“We have aerial photos and wristband counts,” she explained yesterday. “Our attendance was under 200 people.”
Parking an issue, too
There’s been a lot of fingerpointing this week about who was responsible for letting people park along Yasgur Road, a town street that doubles as the couple’s driveway.
Prior to Friday’s concert, dozens of cars were parked on the sides of the road, even though, like 17B, it featured “no parking” signs.
According to several online posters, Abramson’s son Zach told people they could do so, but Abramson denies such.
“The Sheriff’s [Office] told everyone they could park there and no one would be towed,” she recalled.
“That’s not true,” countered Chaboty. “None of the deputies I spoke to knew anything about it.”
He said the same rumor of “permission to park” was said about troopers, but the Bethel constables had jurisdiction and were the ones who enforced the “no parking” rule.
However, that happened after the cars’ owners had gone to the concert, when 28 cars were towed away.
“We begged them to let us push the cars on to our grass, and the town wouldn’t let us,” lamented Abramson, who ended up sheltering around three dozen young people in her home overnight as a result.
She called the town’s action “cowardly,” while son Zach believes it was life-threatening. He related a tale of an epileptic who had kept his medicine in his car, and after being unable to retrieve it, suffered a seizure.
“Here it is, four in the morning, and this kid is having a seizure in our living room because his car got towed,” Zach said in frustration.
He added, however, that the young man was transported to Catskill Regional Medical Center in Harris and recovered.
Still, those visitors who had their cars towed were charged varying amounts to get them back.
“Under the circumstances,” said Abramson, “these people could not have been more rational, polite, appreciative and frustrated because of what’s happened in this town.”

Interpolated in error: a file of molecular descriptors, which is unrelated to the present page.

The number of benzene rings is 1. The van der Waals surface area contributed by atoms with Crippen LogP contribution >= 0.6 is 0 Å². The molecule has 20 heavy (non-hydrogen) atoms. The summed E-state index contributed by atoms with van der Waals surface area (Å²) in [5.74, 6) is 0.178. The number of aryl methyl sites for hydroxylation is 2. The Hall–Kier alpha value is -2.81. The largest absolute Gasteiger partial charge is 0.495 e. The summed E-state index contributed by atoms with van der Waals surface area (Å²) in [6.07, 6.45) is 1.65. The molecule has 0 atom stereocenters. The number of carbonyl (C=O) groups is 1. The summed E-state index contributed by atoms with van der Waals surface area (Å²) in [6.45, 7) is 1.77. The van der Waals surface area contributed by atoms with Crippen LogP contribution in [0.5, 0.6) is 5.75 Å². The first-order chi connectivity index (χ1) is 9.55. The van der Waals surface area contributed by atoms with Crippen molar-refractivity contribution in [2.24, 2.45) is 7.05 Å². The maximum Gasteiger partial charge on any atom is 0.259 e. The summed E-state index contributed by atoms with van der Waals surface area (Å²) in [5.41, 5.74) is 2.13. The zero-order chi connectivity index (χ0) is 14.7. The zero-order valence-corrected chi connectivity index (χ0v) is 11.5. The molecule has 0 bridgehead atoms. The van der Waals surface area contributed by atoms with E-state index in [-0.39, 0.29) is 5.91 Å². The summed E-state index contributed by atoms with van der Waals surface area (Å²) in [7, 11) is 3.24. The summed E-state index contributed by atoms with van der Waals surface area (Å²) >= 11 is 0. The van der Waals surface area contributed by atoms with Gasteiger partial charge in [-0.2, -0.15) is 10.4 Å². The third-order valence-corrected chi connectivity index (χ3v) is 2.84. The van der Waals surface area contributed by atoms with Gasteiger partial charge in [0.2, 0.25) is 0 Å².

Sturm disagreed, arguing that the parked cars prevented emergency access.
“The road was impassable,” he stated.
The situation arose in part because Howard and Abramson abruptly cancelled their planned events on Thursday, telling many of those who arrived that they could not stay on their property.
“I feel the town used us. They set us up for this,” Abramson remarked, referring to comments previously made by Sturm that the couple would be fined for every violation. “How are we supposed to open under those circumstances?”
Sturm replied that the town and the SCVA efficiently handled the cancellation, which caused upwards of 100 people an hour to call his office searching for alternative accommodations.
“We found camping for every one of them [who called],” Sturm said. “I’m in awe of what they [the Visitors Association] did.”
“Really? Does that include the parking lot of Wal-Mart?” Abramson questioned.
“I don’t understand the business sense of the elected officials in this town,” she concluded. “They could have let it go this time so we could work it out. ... [Instead] they had us in a damned if you do/damned if you don’t situation.”
She promised refunds are forthcoming to disappointed, sometimes angry, Phish fans who planned to camp on her land.
“I would rather pay back every cent to the Phish fans than give money to this town,” she stated.
But the matter is headed to court in the next few weeks, and in the meantime, Abramson is not eager to repeat the weekend.
“I’m not going to open my property up to the public anymore,” she said, “not until we get this resolved.”
Sturm, on the other hand, said he looks forward to future sold-out shows at Bethel Woods.
“We were prepared for the worst and hoped for the best,” he said, “and I think we got the best.”